13 Kleifarvatn June 1941

I knew he had been to Kleifarvatn as there’s a nice picture of him (front right) and his mates standing in the blueberries on a summer evening at an outside mess.  Kleifarvatn is clearly written on the back as you can see and I think the lake’s visible in the back left of the picture.

13a Kelifarvatn June 41

A quick search in Google Earth and you will find the lake (vatn) just south of Reykjavik.  It’s also the subject of one of Arnaldur Indriðasons Icelandic thrillers (The Draining Lake).

More disappointing was his picture of the cargo ship Sonja Maersk aground in Reykjavik bay, February 1941.  We went down to Reykjavik harbour and scrutinised the impressive display of shipping disasters, sinkings and runnings aground but there was no mention of the Sonja Maersk.

06 Sonjamaersk Aground Feb 1941

05 HarbourShipwrecks

Things looked up after that.  We travelled north and on our way around Hvalfjörður we visited the little war museum on recommendation of the very helpful staff at Tourist Information in Reykjavik.  On the wall the owner proudly showed us his copy of the map of World War II British Army operations, marked top secret.  Apparently the original is still displayed in the British Ambassador’s office at the Reykjavik embassy.  You can just make out in the box to the left of the map that the 49th Infantry and Dad’s battalion (1/6 D.W.R – First Sixth Dukes West Riding) were stationed in South West Iceland around Reykjavik.

04 Dukes Field of Operations Iceland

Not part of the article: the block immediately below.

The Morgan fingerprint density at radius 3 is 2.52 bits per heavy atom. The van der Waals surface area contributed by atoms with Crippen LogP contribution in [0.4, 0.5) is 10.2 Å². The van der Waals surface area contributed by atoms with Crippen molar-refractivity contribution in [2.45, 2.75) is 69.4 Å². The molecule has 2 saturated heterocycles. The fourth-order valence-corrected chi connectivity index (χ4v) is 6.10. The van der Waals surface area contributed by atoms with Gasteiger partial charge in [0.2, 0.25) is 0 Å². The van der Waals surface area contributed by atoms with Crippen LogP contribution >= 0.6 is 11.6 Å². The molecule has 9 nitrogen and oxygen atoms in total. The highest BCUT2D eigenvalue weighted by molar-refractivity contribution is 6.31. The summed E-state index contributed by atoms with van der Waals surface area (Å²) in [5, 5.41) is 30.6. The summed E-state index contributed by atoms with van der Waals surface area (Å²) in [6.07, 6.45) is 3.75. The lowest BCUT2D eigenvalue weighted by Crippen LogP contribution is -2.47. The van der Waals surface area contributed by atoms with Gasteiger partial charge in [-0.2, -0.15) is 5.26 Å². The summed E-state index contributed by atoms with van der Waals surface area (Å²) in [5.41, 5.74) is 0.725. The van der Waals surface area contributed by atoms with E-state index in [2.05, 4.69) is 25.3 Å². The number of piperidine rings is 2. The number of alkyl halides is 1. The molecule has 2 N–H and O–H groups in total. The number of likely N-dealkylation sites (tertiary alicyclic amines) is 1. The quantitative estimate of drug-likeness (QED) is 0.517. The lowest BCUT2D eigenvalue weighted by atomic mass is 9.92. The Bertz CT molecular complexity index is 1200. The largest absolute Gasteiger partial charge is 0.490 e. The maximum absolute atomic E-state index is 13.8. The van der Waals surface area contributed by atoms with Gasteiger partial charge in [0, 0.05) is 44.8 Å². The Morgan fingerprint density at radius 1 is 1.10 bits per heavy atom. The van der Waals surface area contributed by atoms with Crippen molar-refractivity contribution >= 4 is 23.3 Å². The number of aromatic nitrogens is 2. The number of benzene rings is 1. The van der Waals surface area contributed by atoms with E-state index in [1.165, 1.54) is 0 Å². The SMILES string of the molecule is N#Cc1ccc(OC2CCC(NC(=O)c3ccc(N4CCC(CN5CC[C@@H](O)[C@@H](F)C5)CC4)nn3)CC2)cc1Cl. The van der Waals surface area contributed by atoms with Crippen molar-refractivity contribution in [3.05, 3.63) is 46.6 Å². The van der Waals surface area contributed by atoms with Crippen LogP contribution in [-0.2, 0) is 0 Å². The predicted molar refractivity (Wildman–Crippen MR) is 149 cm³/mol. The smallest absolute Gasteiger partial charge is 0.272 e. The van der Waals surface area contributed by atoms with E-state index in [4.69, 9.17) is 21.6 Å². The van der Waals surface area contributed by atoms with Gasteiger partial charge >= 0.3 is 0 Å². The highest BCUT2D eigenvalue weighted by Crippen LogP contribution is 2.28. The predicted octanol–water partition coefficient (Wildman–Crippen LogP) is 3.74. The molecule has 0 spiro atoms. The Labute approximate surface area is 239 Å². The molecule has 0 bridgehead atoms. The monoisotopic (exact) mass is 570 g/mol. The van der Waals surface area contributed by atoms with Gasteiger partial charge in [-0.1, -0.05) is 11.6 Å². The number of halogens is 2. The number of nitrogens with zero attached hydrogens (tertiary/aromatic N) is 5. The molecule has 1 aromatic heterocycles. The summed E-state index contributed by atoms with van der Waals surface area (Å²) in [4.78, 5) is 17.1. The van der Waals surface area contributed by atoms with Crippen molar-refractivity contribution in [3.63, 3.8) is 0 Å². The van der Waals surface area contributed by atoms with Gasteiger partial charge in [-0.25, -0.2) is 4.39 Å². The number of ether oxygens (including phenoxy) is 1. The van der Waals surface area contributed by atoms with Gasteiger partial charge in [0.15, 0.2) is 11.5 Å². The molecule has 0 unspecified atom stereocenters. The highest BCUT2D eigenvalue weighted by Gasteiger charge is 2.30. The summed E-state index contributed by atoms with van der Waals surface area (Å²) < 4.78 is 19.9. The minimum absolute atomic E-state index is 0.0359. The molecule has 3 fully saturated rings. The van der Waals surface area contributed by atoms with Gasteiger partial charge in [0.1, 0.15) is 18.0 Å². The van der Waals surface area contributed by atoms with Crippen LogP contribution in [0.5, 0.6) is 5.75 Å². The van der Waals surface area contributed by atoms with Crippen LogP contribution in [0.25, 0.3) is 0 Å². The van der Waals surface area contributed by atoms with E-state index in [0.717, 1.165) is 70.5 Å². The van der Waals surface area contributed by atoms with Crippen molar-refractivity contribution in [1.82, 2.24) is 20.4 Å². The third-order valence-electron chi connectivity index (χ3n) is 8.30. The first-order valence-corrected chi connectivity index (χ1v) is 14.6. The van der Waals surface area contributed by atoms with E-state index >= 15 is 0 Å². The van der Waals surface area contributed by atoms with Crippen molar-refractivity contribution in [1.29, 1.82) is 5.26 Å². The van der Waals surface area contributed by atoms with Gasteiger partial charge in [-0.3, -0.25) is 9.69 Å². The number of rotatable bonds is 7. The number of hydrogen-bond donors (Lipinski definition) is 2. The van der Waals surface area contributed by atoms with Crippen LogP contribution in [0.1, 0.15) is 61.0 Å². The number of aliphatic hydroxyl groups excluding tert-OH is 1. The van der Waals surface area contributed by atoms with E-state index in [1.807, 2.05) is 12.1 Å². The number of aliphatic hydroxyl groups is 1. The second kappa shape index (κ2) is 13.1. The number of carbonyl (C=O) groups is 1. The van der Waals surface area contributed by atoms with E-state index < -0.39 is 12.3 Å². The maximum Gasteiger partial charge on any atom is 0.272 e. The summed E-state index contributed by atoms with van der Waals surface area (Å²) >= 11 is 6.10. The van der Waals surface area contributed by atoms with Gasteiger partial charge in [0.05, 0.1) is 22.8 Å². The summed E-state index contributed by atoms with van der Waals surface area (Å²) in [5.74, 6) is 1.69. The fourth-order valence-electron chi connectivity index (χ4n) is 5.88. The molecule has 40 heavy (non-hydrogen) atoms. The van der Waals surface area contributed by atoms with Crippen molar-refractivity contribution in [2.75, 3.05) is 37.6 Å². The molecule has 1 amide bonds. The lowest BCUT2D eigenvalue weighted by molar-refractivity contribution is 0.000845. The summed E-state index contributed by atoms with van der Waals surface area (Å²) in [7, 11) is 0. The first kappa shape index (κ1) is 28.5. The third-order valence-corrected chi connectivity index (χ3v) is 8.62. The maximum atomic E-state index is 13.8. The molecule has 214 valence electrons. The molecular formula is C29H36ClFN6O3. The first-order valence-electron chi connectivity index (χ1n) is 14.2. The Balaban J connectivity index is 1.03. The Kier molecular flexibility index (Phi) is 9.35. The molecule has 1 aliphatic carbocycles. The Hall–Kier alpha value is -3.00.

On our return to Reykjavik we had the great good fortune to be staying at the cheapest accommodation for the conference (Iceland is an expensive place!).  Lo and behold Garður Hotel (Gamli Garður, old dormitory) turns out to be the University of Iceland’s oldest surviving building and the hotel website says it was occupied by the British army from 1940.  There’s even a very small picture of a row of Nissen Huts in front of the hotel which you can clearly recognise from my own picture.

07 British army dormitory Gardur

08 Hotel Gardur

Now I could begin to feel some connections.  We were staying in a building that Dad had probably been to at some point.  It was located just beyond the Iceland’s original airport which the British army had built.   Some months after we got home to South Africa I was finally able to piece together exactly where he had stayed but that’s the subject of my next post.

Alfred Fox, Iceland 1940-1942, preface

Dad’s regiment in World War Two was the 1st/6th Duke of Wellington’s (the Dukes) which was based in Skipton. He had a tough time during the war since they were part of the rearguard defending the British Expeditionary Force at Dunkirk and then saw action in Normandy in 1944.  In between times the Dukes sailed for Iceland to join the allied occupying forces in May 1940 as part of the 49th Infantry Division.  They returned in April 1942.